MLB

Drew Pomeranz trade sets a seller’s market

Michael Dixon
Written by Michael Dixon

One of the biggest names on the market was traded on Thursday. The Boston Red Sox acquired Drew Pomeranz from the San Diego Padres. To get him, they traded Anderson Espinoza, one of the best pitching prospects in baseball.

This trade will only have a direct impact on the Red Sox and Padres. In a more indirect way, it can potentially have a rather serious impact throughout Major League Baseball.

What kind of impact are we talking about?

First of all, this is the first big trade of the 2016 season. With this trade setting the precedent, the 2016 trade market is now a seller’s market in a big way.

Espinoza landed at No. 14 on Keith Law’s midseason prospect list (insider required). If Drew Pomeranz can get that kind of haul in a trade, what would more proven players get?

Pomeranz has certainly been a strong pitcher since 2014. In that time, he has a 2.84 ERA, 1.18 WHIP and 261 strikeouts in 257 innings pitched.

Some skepticism about this move is still justifiable.

If we include the playoffs, Pomeranz will probably be asked to throw more than 200 innings for the Red Sox. With 102 innings pitched, Pomeranz is already at his career high.

The Atlanta Braves have generally been consistent about not wanting to trade Julio Teheran. But if this is what Pomeranz draws, they now have a remarkably strong base to negotiate from.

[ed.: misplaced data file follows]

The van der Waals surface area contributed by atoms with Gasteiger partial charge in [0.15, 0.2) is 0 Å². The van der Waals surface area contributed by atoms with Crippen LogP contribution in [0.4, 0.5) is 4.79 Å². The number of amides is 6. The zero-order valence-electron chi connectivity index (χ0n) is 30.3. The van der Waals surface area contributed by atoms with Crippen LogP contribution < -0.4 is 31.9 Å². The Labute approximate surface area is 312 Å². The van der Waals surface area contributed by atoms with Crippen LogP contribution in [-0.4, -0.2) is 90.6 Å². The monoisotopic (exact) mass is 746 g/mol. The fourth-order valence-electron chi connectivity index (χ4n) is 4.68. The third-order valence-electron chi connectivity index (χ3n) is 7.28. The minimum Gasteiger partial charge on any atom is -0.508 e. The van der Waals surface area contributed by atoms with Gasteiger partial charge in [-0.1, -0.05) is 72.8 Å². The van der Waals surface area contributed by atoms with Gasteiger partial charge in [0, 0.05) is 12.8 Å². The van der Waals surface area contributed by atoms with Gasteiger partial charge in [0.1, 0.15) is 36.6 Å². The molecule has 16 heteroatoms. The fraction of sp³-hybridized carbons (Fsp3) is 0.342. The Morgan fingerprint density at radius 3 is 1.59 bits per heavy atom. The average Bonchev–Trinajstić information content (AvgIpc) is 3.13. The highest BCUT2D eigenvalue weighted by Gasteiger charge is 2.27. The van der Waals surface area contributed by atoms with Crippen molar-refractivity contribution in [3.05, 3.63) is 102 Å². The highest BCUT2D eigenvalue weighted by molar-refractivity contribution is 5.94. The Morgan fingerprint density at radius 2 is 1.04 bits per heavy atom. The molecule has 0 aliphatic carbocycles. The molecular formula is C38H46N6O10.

Teheran is significantly more accomplished than Pomeranz. If Pomeranz landed Espinonza, the Braves’ ace would bring much more back for the team in a hypothetical trade. The same can be said for Sonny Gray of the Oakland Athletics.

Mind you, those are just pitchers. If a Pomeranz trade landed Espinoza, what would Ryan Braun bring? Freddie Freeman? Jonathan Lucroy? Carlos Gonzalez?

With Anderson Espinoza headed to San Diego, all of the sellers now have a strong minimum to expect from the buyers.

In trading for Pomeranz, the Red Sox also fired the opening salvo in what should be a crazy American League playoff race. Now, how will the other potential buyers respond?

Like many other American League contenders, Boston was in serious need of starting pitching help.

Whether it’s the American League East, the American League wild card, or both, all of those teams are competing with the Red Sox for a playoff spot.

Even if there is some skepticism about Pomeranz, he is having a great year. Yes, Pomeranz might flame out in Boston. Still, it’s just as possible that he’ll be a top-tier front-line starter. Boston’s rivals can’t afford to sit around and wait. They have to counter or risk having the Red Sox run them over.

In reality, even before the Pomeranz trade, those teams all needed starting pitching upgrades. Teams with mediocre to bad starting pitching don’t often get to the playoffs.

Once there, they certainly don’t advance. This trade should be a net positive for those rival teams. Before Pomeranz went to Boston, they likely needed help. Now, they can’t even pretend like they have a choice.

Drew Pomeranz going to the Red Sox is significant. The significance it can have on the rest of baseball is even greater.

About the author

Michael Dixon

Michael Dixon

Bay Area born and raised, I have extensive experience in both the print and online worlds. There are few things in this world I love doing more than talking sports.